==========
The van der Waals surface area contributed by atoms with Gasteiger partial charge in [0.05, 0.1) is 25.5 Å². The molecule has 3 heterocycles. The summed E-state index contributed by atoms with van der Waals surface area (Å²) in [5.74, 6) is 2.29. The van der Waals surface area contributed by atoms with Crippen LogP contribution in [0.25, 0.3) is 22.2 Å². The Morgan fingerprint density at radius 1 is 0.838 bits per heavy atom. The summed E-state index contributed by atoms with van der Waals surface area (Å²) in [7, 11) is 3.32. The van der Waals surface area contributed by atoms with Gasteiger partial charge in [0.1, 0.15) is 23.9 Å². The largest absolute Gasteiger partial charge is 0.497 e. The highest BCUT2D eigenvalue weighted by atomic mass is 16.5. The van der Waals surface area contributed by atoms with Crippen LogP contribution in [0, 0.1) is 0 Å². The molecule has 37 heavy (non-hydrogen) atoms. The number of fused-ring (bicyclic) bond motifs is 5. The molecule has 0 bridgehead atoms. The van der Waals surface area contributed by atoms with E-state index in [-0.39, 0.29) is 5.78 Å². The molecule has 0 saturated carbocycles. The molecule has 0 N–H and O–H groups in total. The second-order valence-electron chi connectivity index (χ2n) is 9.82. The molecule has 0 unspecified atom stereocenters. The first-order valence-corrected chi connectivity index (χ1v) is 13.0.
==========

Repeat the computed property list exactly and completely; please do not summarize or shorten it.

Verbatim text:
The van der Waals surface area contributed by atoms with Gasteiger partial charge in [0.05, 0.1) is 25.5 Å². The molecule has 3 heterocycles. The summed E-state index contributed by atoms with van der Waals surface area (Å²) in [5.74, 6) is 2.29. The van der Waals surface area contributed by atoms with Crippen LogP contribution in [0.25, 0.3) is 22.2 Å². The Morgan fingerprint density at radius 1 is 0.838 bits per heavy atom. The summed E-state index contributed by atoms with van der Waals surface area (Å²) in [7, 11) is 3.32. The van der Waals surface area contributed by atoms with Gasteiger partial charge in [0.1, 0.15) is 23.9 Å². The largest absolute Gasteiger partial charge is 0.497 e. The highest BCUT2D eigenvalue weighted by atomic mass is 16.5. The van der Waals surface area contributed by atoms with Crippen LogP contribution in [0, 0.1) is 0 Å². The molecule has 37 heavy (non-hydrogen) atoms. The number of fused-ring (bicyclic) bond motifs is 5. The molecule has 0 bridgehead atoms. The van der Waals surface area contributed by atoms with E-state index in [-0.39, 0.29) is 5.78 Å². The molecule has 0 saturated carbocycles. The molecule has 0 N–H and O–H groups in total. The second-order valence-electron chi connectivity index (χ2n) is 9.82. The molecule has 0 unspecified atom stereocenters. The first-order valence-corrected chi connectivity index (χ1v) is 13.0.